People tend to come to tabletop role-playing games such as Dungeons and Dragons to explore identities that they would not have been able to be otherwise, in a playful way. When we play games, we imagine ourselves in the shoes of the protagonists, transform social identities, take on new roles. From seducing the innkeeper for a free meal and shapeshifting with the help of a potion, to theft and murder – literally anything goes! “I was repressing a hardcore crush on a close friend,” writes Rowan O’Brien for IN Magazine “Through my D&D character, I was able to act on the feelings I was having…albeit in a very campy and overexaggerated way”. Role-playing games help players unearth buried emotions and explore matter in their exploratory nature. Role-play is “a media, where a person, through immersion into a role and the world of this role, is given the opportunity to participate in and interact with the contents of this world”. The gamified experience not only allows players to have fun, but reminds them that actions they take in-game are fictional and that they wouldn’t be penalised for them by society’s stigma. Role-playing essentially means you can be anyone, scratch that – anything, you want.

Players also stay for the element of “found family” or “chosen family” that these settings bring, as a carryover. When turning to games, players tend to choose ones that would help them fulfil their “desire for something they could not have in real life either because it was not allowed… or because it was impossible”. Many people immerse themselves in games “to meet their social needs which they are unable to satisfy in the real world”. This, for a lot of LGBTQIA+ people can often mean a lack of a supportive family, which leads to them feeling isolated and alone. Elements of isolation and alienation, typically after having been shunned from their communities, flood the background stories of many characters and steer the narrative. The characters I come up with for myself have backstories in which they were left to fend for themselves from a young age and as a result don’t trust anyone they meet, until they meet that one group of adventurers. The background stories players come up with often supplement the homebrew storyline Dungeon Masters come up with, depending on how the person running the campaign wants things to unfold. Some Dungeon Masters work with their players to make the stories more cohesive and fit together like a puzzle: they encourage them to come up with motivations for their characters to be with this group, secrets that their peers will discover as the story unfolds, and incorporate elements from their characters’ backstories within the adventure’s lore. This gives players agency over the game they play and allows them to contribute to the actions that unfold when perhaps in real life it could be harder to control our destiny one hundred percent.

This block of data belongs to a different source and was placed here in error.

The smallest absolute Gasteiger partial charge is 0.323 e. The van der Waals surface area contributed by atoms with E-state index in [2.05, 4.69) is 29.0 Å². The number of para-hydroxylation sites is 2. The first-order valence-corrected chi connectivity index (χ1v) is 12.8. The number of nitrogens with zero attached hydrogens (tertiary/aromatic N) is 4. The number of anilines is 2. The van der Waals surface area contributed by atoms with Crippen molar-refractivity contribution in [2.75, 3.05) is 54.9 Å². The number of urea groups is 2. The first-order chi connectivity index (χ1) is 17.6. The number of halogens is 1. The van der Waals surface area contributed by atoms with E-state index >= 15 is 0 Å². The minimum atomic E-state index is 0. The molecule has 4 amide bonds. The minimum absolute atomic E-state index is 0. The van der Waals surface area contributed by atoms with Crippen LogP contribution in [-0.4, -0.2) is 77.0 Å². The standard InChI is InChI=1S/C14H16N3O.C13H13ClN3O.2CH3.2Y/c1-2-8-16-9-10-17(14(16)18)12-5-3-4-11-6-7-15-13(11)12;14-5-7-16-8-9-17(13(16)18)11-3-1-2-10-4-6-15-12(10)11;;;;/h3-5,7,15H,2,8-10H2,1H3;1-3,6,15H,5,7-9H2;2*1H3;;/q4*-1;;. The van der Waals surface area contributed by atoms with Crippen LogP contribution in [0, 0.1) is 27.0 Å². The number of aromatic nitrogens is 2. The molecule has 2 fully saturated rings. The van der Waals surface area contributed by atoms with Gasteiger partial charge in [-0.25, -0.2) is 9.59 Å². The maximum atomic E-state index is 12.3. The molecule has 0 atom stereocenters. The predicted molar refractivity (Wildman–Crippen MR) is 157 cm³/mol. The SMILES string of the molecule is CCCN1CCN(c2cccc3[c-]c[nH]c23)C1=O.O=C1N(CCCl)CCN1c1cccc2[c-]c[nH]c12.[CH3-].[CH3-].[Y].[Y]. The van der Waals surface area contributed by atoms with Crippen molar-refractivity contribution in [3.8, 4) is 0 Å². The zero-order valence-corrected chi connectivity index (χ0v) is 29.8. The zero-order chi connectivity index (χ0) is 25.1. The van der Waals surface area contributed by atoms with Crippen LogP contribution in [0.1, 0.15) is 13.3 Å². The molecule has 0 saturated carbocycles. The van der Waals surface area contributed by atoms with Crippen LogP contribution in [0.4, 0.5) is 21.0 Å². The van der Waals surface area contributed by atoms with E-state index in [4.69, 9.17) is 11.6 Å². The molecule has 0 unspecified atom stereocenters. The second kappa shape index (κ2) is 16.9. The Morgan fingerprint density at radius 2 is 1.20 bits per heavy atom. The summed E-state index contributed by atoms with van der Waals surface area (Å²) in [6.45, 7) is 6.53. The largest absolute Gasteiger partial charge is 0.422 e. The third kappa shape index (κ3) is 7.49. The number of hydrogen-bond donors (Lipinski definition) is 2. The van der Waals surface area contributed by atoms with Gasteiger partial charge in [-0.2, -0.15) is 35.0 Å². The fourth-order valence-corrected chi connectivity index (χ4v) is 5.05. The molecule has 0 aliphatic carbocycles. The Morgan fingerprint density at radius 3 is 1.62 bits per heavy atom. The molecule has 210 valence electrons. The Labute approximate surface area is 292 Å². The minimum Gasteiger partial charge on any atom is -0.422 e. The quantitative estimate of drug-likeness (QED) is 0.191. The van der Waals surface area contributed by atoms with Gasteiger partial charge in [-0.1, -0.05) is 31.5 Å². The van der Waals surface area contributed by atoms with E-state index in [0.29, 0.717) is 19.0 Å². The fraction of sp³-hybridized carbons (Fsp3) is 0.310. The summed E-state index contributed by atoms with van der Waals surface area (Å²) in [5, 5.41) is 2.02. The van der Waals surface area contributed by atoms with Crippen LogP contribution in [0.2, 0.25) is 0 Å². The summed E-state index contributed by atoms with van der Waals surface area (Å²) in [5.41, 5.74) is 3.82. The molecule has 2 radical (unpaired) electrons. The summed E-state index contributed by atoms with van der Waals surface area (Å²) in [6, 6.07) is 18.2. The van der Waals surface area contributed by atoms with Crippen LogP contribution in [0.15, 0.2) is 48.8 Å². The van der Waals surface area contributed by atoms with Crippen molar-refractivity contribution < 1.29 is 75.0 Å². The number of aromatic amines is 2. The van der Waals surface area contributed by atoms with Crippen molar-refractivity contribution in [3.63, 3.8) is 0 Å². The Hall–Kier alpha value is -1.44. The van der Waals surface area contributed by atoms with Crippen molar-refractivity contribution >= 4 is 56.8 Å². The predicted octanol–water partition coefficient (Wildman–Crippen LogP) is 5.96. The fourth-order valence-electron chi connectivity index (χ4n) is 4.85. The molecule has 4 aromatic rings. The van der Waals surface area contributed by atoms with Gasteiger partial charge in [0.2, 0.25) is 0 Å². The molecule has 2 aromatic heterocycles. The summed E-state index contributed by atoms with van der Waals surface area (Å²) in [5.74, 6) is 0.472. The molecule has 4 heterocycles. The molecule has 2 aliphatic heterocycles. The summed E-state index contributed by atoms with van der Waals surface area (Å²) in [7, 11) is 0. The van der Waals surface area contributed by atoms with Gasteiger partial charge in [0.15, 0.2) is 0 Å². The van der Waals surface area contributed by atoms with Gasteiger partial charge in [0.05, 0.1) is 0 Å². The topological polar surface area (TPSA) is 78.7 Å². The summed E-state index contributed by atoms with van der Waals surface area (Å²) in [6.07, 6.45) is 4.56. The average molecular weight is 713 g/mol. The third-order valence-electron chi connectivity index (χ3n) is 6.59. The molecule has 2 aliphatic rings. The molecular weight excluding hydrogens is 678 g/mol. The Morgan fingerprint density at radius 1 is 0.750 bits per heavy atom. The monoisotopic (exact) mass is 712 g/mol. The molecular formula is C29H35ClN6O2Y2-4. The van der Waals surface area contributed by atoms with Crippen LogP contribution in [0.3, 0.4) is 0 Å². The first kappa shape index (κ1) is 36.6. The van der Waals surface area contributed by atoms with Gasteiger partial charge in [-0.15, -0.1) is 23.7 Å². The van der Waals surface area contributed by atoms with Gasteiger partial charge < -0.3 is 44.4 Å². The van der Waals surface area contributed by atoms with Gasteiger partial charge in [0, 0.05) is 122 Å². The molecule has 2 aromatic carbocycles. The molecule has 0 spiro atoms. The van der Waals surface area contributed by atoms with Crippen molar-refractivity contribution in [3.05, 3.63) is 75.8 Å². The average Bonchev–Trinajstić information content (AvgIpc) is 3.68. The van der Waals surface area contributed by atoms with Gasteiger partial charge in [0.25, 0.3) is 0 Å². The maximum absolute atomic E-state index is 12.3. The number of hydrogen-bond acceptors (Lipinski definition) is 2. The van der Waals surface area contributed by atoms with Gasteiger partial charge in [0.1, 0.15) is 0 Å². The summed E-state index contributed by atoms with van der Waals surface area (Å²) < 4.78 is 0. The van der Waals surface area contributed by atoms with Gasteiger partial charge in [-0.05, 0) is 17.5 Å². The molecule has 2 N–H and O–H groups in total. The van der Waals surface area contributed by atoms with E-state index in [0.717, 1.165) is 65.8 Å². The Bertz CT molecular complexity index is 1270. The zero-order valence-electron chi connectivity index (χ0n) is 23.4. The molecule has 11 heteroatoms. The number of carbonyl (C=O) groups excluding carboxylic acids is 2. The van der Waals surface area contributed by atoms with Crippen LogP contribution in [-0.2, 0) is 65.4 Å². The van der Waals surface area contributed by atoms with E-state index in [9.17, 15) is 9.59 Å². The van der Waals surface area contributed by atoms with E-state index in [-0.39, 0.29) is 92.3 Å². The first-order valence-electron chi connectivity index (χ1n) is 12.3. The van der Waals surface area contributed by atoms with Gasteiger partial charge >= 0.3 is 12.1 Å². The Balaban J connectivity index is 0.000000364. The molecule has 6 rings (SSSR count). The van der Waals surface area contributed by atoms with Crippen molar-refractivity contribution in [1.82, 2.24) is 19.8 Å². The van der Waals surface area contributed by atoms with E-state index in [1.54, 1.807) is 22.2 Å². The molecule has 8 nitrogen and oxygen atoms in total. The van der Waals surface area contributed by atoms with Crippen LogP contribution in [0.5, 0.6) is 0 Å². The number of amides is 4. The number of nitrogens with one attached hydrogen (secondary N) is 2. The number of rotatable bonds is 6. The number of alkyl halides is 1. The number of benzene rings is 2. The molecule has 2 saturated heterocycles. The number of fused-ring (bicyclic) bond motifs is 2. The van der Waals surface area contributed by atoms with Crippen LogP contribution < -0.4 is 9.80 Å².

It doesn’t stop at backstories and homebrew campaigns. In fact, seasoned players can purchase supplementary material in addition to starter kits and guides, like “Adventuring With Pride” and its sequel “Queer We Go Again!” Both volumes are sourcebooks that contain customised storylines, new characters to either play as or get inspired from, and of course subclasses and races. This takes us back to the agency players are afforded in role-playing tabletop games such as Dungeons & Dragons compared to other formats of game and play. Players can use these pre-existing sourcebooks and pre-made characters for inspiration to add their own twists to the campaigns they play, without compromising any aspects of their identities. If there’s one thing that is guaranteed when immersing yourself into a role-playing tabletop game it’s that you can be anything, anything at all.

What about you? Have you considered trying your hand at a dice roll?


Kafai, Y. B., Fields, D. A., & Cook, M. S. (2009). Your second selves: Player-designed avatars. Games and Culture, 5(1), 23-42.

Meehan, A. “Queer We Go Again! is an LGBTQ+ sourcebook for Dungeons & Dragons”. Last Accessed: 02.07.2023

O’Brien, R. “Dungeons & Dragons Can Bring Queer Fantasy To Life.” IN Magazine. Last Accessed: 23.05.2023

Saint Thomas, S. “If Your Sexual Preferences Changed Over Lockdown, You’re Not Alone.” Bumble. Last Accessed: 28.06.2023

Smith, J. G. (2019) Home and Community for Queer Men of Color: The Intersection of Race and Sexuality. Lexington Books.

Whitten, S. (2021) “Dungeons & Dragons had its biggest year ever as Covid forced the game off tables and onto the web.” CNBC. Last Accessed: 07.06.2023

Yarr, K. (2022) “P.E.I. Pride 2022 organizers promise a more inclusive community festival.” CBC. Last Accessed: 28.06.2023

Zagal, J. P. & Deterding, S. (2018) Role-Playing Game Studies. Transmedia Foundations. Last Accessed: 06.09.2023